Coherent Diffractive Imaging with Enhanced Contrast Mechanisms
- Author(s): Rana, Arjun
- Advisor(s): Miao, Jianwei (John)
- et al.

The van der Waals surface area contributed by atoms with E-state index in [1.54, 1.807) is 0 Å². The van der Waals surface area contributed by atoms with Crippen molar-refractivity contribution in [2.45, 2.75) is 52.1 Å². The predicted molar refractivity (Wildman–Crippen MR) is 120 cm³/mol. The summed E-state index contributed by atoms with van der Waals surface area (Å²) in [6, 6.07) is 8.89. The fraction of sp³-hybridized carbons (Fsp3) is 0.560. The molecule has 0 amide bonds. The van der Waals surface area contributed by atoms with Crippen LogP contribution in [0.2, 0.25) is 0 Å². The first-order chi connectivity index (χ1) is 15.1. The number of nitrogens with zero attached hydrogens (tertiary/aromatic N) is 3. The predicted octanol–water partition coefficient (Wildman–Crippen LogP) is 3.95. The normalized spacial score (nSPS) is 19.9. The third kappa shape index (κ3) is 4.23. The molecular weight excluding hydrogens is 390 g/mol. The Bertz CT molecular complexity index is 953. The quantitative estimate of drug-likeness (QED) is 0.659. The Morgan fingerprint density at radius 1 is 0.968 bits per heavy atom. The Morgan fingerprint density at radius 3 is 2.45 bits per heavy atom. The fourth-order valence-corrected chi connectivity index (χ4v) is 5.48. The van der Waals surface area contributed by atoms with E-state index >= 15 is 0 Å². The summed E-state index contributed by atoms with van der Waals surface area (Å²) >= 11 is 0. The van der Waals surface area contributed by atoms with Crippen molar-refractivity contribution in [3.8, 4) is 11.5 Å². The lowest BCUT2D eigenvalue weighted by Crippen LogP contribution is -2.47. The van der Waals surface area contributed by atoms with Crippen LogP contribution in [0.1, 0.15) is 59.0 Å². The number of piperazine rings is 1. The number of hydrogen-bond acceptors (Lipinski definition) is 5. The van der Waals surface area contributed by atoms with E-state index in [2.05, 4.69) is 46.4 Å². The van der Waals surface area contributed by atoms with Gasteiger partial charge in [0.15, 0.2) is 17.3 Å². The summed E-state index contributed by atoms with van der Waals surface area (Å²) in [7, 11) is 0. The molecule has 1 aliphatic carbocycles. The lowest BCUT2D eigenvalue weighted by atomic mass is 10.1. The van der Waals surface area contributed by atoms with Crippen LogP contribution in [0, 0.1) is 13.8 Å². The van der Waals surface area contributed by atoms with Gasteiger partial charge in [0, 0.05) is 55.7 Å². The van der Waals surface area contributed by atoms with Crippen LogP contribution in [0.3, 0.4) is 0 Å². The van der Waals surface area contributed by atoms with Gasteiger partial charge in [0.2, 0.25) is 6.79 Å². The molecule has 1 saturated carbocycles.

Coherent diffractive imaging (CDI) is an imaging technique which uses reconstructionalgorithms in place of lenses to avoid aberration, which becomes vital in the x-ray regime. Over the last two decades, CDI has served as an invaluable tool to reveal the structure and chemical composition of a wide range of material and biological systems, providing insight across many disciplines. As part of the modern scientific frontier, CDI continues to evolve as an integral tool for the investigation of increasingly complex systems, while pushing the spatiotemporal limit. This work contains three studies which demonstrate extended capabilities of CDI through the utilization of fundamental light-matter interactions in tandem with advanced algorithms. First, the development of a novel broadband reconstruction algorithm called “Spectrum Probe and Image Reconstruction” (SPIRE) is presented in the context of attosecond imaging. An understanding of incoherent scattering permits the development of SPIRE which is shown to outperform other broadband reconstruction algorithms through the use of novel constraints. SPIRE is tested with a set of numerical simulations and a tabletop experiment with a white LED source. The results demonstrate the viability of CDI with broadband illumination and on ultrafast time scales. Second, x-ray magnetic circular dichroism (XMCD) is used to probe the magnetization of a geometrically confined ferromagnet on the nanoscale. A novel vector tomography algorithm titled “Vector REal Space Iterative Reconstruction Engine (Vector RESIRE)" is used to directly reconstruct the 3D magnetization vector field in addition to the sample structure, without any prior assumptions. Topological analysis of the reconstruction result reveals a network of non-trivial magnetic point defects known as hedgehogs. The 3D spatial distribution of hedgehogs serve to validate the current theory of hedgehog confinement and potential of metalattices in spintronics applications. In the appendix, polarization-dependent imaging contrast (PIC) is used to map the orientation of the crystal c-axis of calcium carbonate in a coral skeleton. Hierarchical clustering is applied to 4D scanning transmission electron microscope (STEM) data from the same sample to gain additional information about the crystal grain structure. The PIC and 4D STEM results are correlated to elucidate growth and nucleation conditions for coral.